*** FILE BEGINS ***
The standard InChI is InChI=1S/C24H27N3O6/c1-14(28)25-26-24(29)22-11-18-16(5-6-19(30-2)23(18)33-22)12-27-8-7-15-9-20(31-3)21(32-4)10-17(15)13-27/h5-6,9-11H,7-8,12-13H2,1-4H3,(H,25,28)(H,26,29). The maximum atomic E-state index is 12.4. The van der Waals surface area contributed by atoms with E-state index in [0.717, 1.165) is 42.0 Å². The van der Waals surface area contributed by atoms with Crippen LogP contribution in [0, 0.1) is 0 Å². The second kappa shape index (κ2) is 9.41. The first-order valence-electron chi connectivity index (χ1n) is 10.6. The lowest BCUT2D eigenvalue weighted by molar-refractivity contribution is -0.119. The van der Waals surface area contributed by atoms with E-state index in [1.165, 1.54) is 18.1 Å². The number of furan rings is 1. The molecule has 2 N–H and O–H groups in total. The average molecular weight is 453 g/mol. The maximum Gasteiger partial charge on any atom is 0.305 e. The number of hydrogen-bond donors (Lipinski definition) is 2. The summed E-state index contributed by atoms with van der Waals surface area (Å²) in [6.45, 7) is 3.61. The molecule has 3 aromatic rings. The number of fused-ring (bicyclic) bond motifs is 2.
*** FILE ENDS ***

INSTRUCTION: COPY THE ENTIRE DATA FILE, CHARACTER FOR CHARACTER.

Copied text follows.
The standard InChI is InChI=1S/C24H27N3O6/c1-14(28)25-26-24(29)22-11-18-16(5-6-19(30-2)23(18)33-22)12-27-8-7-15-9-20(31-3)21(32-4)10-17(15)13-27/h5-6,9-11H,7-8,12-13H2,1-4H3,(H,25,28)(H,26,29). The maximum atomic E-state index is 12.4. The van der Waals surface area contributed by atoms with E-state index in [0.717, 1.165) is 42.0 Å². The van der Waals surface area contributed by atoms with Crippen LogP contribution in [0, 0.1) is 0 Å². The second kappa shape index (κ2) is 9.41. The first-order valence-electron chi connectivity index (χ1n) is 10.6. The lowest BCUT2D eigenvalue weighted by molar-refractivity contribution is -0.119. The van der Waals surface area contributed by atoms with E-state index in [1.165, 1.54) is 18.1 Å². The number of furan rings is 1. The molecule has 2 N–H and O–H groups in total. The average molecular weight is 453 g/mol. The maximum Gasteiger partial charge on any atom is 0.305 e. The number of hydrogen-bond donors (Lipinski definition) is 2. The summed E-state index contributed by atoms with van der Waals surface area (Å²) in [6.45, 7) is 3.61. The molecule has 3 aromatic rings. The number of fused-ring (bicyclic) bond motifs is 2.